I'm not going to get into what you think I should have done. I think you shouldn't have jumped to conclusions, and for some reason apparently assumed that I meant good teachers should magically be born capable of their skill set, with no training, experience or preparation, but hey ho, it's a complicated world, eh? I'm glad that my expanding upon what I meant cleared things up for you. I'm still not really sure how needing to be trained in classroom management (or somehow otherwise accomplish it) is an opposing value to the statement that a teacher has to deal with classroom management in order to be an effective teacher, but if you see that as a disagreement, that's fine.

1. Here's the complete quote: "You've been able to handle the kids at your middle school. Congratulations. Doesn't make you a good teacher either. You may be. You may not be and simply think that you are. I don't know. "

I put the extra emphasis on "I don't know" because you either have seriously poor reading comprehension skills or you're deliberately trying to misrepresent me. Either way I'm about done with you now. I never said that you claimed being good only at classroom management makes you a good teacher. Did you even read what I wrote? Why have you understood something completely different from my words? Have you confused me and my argument with someone else and their argument?


I'll summarise my point. Not being able to control a class of 40 kids in Korea doesn't mean that you're not cut out to be a teacher here in Korea or back home. Discipline is a work in progress. You can have a structure in place, it can seem to be working and then the class pulls some s*** and you're like, "What the heck? I thought we'd been through this a dozen times, guys!" You've gotta just keep plugging away and trying new things. What works with one class, won't necessarily work with others and we all know how kids are born with the need to push boundaries. My advice to teachers struggling with discipline would be not to let deanitsin and others convince you that you're not cut out for this job or jobs like it back home just because you struggle with discipline in a few classes. If you struggle with discipline in all your classes then don't give up and write yourself off as not cut out for the job as deanitsin would have you do. Instead, keep trying new things and if you start to feel bitterness or anger towards your students, never let it show. Keep your game face on and implement new disciplinary methods, or perhaps more importantly, methods of reward - it should never be all about punishment. Not being able to successfully control a class, or indeed several classes, doesn't mean you've failed as a teacher and are not cut out for this job. You only fail as a teacher when you totally give up. You may think you have "tried everything" but you have likely barely scratched the surface. Good luck and keep trying despite the naysayers like deanitsin.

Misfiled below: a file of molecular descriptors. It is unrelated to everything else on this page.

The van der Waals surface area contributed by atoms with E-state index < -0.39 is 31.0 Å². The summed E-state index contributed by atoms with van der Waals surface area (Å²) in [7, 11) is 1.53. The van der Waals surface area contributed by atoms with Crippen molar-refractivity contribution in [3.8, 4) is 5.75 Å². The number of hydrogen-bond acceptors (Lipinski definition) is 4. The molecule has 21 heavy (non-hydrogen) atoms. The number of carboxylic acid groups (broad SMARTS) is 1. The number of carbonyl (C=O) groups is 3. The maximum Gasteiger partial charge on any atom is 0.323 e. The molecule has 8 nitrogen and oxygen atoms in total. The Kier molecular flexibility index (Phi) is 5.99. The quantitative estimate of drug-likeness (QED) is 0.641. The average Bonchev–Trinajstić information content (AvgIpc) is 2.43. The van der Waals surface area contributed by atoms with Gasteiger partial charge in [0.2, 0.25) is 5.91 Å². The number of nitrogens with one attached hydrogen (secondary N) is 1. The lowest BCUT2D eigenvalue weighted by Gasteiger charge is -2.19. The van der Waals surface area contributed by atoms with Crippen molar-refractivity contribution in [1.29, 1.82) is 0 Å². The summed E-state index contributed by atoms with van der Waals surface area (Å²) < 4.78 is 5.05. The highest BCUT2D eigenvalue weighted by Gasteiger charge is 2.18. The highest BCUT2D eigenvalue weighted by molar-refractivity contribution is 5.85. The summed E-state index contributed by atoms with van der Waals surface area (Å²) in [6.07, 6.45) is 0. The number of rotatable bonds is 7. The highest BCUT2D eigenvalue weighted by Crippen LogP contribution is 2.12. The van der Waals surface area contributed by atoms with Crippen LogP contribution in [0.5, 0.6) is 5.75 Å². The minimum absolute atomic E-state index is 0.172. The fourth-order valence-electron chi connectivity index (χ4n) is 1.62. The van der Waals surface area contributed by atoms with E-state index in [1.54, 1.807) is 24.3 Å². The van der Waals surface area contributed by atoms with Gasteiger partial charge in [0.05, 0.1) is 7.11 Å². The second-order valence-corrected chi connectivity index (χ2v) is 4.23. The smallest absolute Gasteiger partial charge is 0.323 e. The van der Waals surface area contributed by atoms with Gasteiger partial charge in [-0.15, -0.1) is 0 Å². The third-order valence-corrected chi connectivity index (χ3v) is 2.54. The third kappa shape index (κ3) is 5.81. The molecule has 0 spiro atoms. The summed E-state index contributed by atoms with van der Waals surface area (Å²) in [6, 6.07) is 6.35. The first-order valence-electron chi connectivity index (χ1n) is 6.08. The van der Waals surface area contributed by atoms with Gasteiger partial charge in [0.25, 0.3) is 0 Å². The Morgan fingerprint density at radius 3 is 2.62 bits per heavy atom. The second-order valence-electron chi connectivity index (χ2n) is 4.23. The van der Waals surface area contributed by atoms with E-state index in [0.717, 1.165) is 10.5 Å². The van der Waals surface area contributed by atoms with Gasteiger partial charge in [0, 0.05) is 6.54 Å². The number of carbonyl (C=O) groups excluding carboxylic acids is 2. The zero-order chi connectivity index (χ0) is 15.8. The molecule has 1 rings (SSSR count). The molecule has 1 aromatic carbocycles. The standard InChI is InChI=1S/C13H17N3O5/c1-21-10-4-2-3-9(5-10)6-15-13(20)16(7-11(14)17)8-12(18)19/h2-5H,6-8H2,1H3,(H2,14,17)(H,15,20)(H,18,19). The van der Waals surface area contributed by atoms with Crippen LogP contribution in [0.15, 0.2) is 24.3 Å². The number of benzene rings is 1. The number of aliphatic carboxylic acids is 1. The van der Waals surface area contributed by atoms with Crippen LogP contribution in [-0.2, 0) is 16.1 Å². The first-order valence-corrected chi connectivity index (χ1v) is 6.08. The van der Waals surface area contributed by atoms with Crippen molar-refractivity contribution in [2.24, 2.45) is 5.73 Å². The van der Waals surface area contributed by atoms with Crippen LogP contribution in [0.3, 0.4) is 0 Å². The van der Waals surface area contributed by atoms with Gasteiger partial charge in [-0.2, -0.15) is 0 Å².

Oh, goodness. So much for expanding and clarifying. Glad we had this productive little chat.